What Has Been Your Most Fulfilling Moment?

My most fullfilling moments came in the last few years. I realised I have such wonderful, kind hearted and supportive listeners. They genuinely love what I do and support it even if I cannot play live. I have a gratitude list and each day they are on there. There are many who have followed me for years and have built up a level of trust with me. When I start a new project, they support it, and that makes it POSSIBLE to keep producing music. Without them and that trust I simply couldn’t. I’ve realised too, that that is success for me. When good people value what you do enough to actually act on it, it is a gift and one I feel blessed to have.

Where Are You Going Next?

I will assume you mean artistically as I seem to be fated to move house more often than I ever wanted to!

A spoiler on the music front is that I am excited to be doing a project with “The Mercy Cage” who are a New Zealand industrial/ gothic project by Josh Wood. I have to finish the mastering for Chapter Zero first, but then I am looking forward to it greatly. I have admired Josh’s work for many years.

Mainly though, I will be focusing on my visual art for a time. I am fairly sure I will write another album at some point, but , but I feel it inside that I need to work with colour. I had to laugh at myself when I incubated dreams on “how to find peace, stability and balance” and I had dream after dream of painting. Seriously, I just thought “fuck! Why can’t my subconscious want me to be something NORMAL for once, so that I can have a stable income and no more stress about how I am going to survive”. I know what happens though when people ignore their calling. I tried to so many times with music, and it hurts more than the constant instability and worrying about a roof over your head. It just hurts DIFFERENTLY. We all pay a price for the paths we take, and yet each path has different rewards. Only you can know which rewards are the most important to you.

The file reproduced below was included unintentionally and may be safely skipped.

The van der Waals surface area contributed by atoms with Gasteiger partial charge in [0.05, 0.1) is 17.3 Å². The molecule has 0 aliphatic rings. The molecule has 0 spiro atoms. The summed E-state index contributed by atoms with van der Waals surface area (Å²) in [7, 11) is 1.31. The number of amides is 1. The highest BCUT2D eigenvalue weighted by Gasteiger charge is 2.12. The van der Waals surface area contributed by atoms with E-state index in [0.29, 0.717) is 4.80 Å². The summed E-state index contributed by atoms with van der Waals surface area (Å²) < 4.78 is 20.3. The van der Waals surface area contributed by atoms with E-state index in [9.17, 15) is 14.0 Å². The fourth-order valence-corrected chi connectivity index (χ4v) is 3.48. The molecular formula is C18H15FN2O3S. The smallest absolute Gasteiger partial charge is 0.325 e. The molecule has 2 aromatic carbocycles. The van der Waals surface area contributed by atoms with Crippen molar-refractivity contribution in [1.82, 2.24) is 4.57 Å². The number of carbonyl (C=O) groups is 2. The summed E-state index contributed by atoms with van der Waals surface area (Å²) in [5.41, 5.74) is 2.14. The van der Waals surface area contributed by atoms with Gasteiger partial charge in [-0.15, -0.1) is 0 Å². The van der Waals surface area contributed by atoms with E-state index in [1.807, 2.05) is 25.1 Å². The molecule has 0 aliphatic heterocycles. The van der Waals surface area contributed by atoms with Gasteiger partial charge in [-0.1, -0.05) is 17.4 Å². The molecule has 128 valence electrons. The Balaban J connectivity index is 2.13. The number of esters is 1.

This isn’t yet up on my sites but I am going to start offering commissions. In only 3 years of doing art, it’s opened my eyes to how many people have such vital forces of nature within them but have often lost the feeling of that primordial, archetypal connection. You see it in their character still, but they need the reminder of who they are deep within so they can reclaim themselves. That is really what my art is about – finding that inner, nature-force within you, piecing it together from what you deeply, truly love, and discarding that which no longer serves you. For me, it is a vital step in rebuilding our bond with the environment – knowing that we ourselves are part of it and intricately linked. Knowing that, it is far harder to do it damage as we FEEL we are, in essence, damaging ourselves and the network of connections we have.